One of the most pressing problems facing divorcing couples is the division of immovable assets such as property. “For many South Africans, a property is the biggest investment they’ll make, and, as such, it makes sense that it is the largest asset that needs to be divided when couples separate,” says Bruce Swain, the chief executive of Leapfrog Property Group.

How assets, including property, are divided in a divorce depends on the couple’s matrimonial property regime, or type of marital contract. 

There are three types of marital contract in South Africa: in community of property (which is the default if couples do not enter into an antenuptial contract), and two types of antenuptial contract: out of community of property with accrual and out of community of property without accrual.

In community of property 

The spouses share equally all the assets and liabilities of their joint estate at the dissolution of the marriage.

“It doesn’t matter whether the property was bought before the marriage or in whose name it is registered,” Swain says. “Barring one party buying the other out, if that party can afford it, the property will be sold and the net proceeds from the sale will be distributed equally.”

According to the Recognition of Customary Marriages Act, couples in a traditional marriage are automatically regarded as being married in community of property. They can apply to the High Court to have this changed.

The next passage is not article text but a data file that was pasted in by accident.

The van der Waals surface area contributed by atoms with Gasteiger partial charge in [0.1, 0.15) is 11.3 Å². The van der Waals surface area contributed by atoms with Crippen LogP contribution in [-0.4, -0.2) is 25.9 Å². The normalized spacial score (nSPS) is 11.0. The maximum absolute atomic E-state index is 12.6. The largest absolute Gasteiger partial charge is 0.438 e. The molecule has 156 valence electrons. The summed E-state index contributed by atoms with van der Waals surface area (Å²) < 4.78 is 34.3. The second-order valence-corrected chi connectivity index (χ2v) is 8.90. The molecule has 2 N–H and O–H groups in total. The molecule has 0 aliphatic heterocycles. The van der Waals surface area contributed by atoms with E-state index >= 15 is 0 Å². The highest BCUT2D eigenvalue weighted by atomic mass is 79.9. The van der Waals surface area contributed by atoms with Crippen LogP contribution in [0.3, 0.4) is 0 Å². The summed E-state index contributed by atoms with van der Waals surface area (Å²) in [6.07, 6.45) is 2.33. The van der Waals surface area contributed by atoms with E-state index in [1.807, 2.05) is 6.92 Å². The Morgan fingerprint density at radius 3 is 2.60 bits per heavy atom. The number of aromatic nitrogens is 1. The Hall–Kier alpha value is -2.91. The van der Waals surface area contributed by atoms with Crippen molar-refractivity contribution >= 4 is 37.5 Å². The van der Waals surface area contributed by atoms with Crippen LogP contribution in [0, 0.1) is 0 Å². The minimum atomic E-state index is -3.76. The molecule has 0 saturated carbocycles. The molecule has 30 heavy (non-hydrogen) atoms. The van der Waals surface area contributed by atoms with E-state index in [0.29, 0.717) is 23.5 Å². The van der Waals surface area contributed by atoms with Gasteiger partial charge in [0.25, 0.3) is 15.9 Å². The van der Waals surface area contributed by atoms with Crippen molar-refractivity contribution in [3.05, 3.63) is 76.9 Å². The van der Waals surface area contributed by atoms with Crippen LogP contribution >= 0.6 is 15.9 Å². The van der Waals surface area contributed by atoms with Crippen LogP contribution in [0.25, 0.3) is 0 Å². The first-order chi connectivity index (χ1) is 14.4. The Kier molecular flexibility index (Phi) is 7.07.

Out of community of property with accrual 

The parties are entitled to share in the growth of each of their estates during the marriage. On divorce, the accrued amount to be divided is determined by deducting the value of each partner’s assets reflected in the antenuptial agreement from the value of his or her estate.

“If the home was bought during the marriage, it may be sold, with the net proceeds split between the couple, or either party can buy the other out,” Swain says. If the couple chooses the latter option, the transfer of the half-share of the property will be exempt from transfer duty, he says.

If the property was bought before the marriage and was not excluded in the antenuptial contract, it will go to the spouse in whose name it is registered. 

Out of community of property without accrual

The spouses’ estates remain entirely separate. “Essentially, this means that both partners retain the assets they had before the marriage, as well as any assets accrued during the marriage,” Swain says.

What if you reach a different agreement? 

A divorce agreement can override the terms of a couple’s marital regime. 

“If both spouses agree on how they want to divide their assets – and, in particular, their property – it needn’t be on the basis of their marriage regime,” Swain says. “However, if an agreement can’t be reached, the property must be divided according to the couple’s regime,” he says.

In the event of a dispute, particularly if misconduct can be proved against a spouse (in the case of abuse, for example), the court has the discretion to divide the property as it deems fit.